Peru Repeals Tullow Oil Laws Signed as Kuczynski Quit Presidency
(Bloomberg) -- Peru’s President Martin Vizcarra repealed decrees permitting London-based Tullow Oil Plc to begin exploration at five offshore oil blocks, in a move criticized by the industry as creating uncertainty for investors.
Explaining the government’s decision to revoke the contracts signed by Pedro Pablo Kuczynski the day he resigned, the Energy & Mines Ministry said the public hadn’t been adequately consulted on the proposed investments. The government’s oil contracts agency approved the licenses for Tullow on Dec. 20.
Kuczynski signed the laws March 21 as he quit amid allegations he sought to buy votes to avoid impeachment. Fisherman worried that oil exploration will damage fishing grounds blocked roads in the north of Peru in a protest last month, while opposition parties urged Vizcarra to annul the legislation.
Tullow Oil said in an emailed statement that the decision was “deeply disappointed,” adding it will consider its next steps. An audit by the country’s Comptroller’s office found the firm complied with rules for obtaining the licenses, it said.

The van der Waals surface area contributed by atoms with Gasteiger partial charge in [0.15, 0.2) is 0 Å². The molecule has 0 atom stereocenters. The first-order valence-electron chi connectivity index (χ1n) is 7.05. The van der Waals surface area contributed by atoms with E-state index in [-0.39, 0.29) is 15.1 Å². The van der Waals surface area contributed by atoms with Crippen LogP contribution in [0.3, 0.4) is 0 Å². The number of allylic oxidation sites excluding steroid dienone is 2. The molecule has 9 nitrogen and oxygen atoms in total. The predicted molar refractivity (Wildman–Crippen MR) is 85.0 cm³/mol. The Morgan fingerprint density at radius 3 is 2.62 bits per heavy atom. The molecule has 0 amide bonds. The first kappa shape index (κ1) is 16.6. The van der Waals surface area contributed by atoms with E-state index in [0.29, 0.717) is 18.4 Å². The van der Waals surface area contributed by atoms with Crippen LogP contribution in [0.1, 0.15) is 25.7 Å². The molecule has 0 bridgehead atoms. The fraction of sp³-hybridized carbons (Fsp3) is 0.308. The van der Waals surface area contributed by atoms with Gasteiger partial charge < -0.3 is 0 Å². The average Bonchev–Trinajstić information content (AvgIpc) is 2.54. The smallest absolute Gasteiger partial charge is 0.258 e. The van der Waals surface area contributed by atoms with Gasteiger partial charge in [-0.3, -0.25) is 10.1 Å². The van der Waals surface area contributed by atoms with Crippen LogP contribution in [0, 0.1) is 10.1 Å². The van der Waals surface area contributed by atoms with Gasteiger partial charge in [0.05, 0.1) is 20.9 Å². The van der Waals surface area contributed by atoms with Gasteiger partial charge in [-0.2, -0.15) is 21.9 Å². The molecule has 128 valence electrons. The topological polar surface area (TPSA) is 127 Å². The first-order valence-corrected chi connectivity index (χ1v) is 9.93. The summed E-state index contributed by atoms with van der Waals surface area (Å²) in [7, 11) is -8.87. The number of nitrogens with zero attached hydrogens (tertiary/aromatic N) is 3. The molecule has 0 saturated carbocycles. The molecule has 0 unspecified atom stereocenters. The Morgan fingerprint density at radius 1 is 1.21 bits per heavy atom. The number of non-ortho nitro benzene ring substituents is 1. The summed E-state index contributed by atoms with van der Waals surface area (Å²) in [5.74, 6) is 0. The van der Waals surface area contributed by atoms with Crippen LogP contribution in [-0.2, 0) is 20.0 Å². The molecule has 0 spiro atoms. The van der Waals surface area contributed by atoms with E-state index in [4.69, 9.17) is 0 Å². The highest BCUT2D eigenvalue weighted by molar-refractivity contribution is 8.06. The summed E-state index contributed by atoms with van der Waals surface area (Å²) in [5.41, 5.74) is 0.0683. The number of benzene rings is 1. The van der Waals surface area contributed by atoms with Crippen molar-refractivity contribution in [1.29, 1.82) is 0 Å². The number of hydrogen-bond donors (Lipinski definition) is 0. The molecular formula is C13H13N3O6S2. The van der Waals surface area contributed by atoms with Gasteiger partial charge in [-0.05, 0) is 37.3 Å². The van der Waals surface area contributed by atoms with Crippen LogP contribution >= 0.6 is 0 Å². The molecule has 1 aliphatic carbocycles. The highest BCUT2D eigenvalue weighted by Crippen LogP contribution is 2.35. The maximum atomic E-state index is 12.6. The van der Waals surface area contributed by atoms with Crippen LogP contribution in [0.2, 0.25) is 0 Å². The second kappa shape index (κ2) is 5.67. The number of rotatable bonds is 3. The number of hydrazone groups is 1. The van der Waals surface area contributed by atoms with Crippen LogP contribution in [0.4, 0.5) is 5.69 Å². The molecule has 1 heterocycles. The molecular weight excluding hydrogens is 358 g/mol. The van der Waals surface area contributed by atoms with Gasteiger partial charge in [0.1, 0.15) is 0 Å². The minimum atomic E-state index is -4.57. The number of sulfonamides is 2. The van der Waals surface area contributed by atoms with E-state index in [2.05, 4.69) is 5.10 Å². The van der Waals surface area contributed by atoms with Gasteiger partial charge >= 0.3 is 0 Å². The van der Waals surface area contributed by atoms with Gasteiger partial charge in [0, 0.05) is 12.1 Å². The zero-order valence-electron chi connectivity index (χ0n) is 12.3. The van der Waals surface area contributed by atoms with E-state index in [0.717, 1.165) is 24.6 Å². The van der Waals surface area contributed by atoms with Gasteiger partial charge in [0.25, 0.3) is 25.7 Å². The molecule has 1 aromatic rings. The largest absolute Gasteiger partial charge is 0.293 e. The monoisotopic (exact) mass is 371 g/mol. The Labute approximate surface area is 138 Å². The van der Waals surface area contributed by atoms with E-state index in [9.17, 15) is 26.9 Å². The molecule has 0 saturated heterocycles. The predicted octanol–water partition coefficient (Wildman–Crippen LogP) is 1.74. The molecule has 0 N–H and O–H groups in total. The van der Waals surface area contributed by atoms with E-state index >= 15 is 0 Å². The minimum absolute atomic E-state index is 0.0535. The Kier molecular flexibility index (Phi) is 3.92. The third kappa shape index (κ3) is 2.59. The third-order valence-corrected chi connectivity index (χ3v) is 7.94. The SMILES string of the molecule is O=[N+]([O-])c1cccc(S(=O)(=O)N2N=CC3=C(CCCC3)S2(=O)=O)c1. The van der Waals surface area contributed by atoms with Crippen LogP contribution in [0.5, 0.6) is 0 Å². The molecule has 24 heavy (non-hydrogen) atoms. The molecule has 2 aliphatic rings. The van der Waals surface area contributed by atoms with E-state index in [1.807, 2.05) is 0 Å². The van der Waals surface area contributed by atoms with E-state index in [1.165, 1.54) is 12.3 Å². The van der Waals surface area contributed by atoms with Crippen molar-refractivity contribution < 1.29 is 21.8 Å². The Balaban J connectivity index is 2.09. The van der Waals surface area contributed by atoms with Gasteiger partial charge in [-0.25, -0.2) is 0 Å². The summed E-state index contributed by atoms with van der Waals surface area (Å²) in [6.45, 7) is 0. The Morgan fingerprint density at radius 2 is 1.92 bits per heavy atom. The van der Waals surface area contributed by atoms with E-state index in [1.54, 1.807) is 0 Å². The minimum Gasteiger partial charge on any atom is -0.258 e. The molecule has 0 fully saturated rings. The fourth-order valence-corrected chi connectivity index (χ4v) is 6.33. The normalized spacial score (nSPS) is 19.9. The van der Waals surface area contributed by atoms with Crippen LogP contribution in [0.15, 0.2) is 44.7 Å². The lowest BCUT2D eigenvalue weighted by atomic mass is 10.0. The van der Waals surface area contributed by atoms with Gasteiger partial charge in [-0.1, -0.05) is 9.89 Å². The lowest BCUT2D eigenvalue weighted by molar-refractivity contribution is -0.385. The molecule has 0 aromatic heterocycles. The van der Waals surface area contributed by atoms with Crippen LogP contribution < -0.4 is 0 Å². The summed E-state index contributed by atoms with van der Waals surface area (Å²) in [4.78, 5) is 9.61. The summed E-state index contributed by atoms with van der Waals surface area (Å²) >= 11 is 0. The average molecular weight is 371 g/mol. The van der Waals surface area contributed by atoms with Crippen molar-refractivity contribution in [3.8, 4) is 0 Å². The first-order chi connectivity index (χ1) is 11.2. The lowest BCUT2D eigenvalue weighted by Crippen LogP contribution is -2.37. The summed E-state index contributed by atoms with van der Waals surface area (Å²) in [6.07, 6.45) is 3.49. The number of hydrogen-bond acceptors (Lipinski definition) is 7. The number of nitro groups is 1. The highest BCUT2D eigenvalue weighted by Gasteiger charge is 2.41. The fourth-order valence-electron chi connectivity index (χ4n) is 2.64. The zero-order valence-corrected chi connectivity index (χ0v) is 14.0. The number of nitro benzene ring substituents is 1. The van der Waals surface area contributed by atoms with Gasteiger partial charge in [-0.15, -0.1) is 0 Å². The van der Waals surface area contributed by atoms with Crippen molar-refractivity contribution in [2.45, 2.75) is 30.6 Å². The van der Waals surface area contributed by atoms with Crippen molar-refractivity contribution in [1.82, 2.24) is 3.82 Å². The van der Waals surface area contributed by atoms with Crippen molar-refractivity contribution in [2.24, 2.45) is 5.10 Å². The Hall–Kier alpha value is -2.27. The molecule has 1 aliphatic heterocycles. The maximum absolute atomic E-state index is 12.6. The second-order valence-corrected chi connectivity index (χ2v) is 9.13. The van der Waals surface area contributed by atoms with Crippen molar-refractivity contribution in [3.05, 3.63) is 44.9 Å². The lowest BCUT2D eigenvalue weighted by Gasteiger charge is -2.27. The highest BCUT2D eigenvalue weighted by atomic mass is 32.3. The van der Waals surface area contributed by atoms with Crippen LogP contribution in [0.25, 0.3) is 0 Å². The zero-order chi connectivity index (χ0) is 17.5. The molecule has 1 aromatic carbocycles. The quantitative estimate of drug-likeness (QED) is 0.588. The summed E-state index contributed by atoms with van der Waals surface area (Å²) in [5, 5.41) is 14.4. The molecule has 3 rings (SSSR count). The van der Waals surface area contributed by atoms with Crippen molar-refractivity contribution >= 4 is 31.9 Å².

In Wednesday’s statement, the ministry said the government seeks to build “political and social consensus to help create a climate of stability and social peace” while developing its natural resources in a sustainable way. It called on investors, politicians, and local fishermen to support a consultation process that the oil agency Perupetro will undertake.
Peru’s mining and hydrocarbons industry group, known as SNMPE, said the move creates uncertainty for business at a time when the government should by encouraging new investments in the industry. The government this month appointed its first vice-minister for hydrocarbons in line with a measure Kuczynski initiated to revert a slump in oil production.
Peru imports $5 billion of oil a year to cover a shortfall in production, SNMPE said in an emailed statement. Investment in exploration is less than 2 percent the level reached in 2012.
Tullow Oil’s shares extended losses on the news, falling 5.2 percent to 258.9 pounds at the close of trading in London. The company has interests in 90 exploration and production licenses in 16 countries, according to its website.
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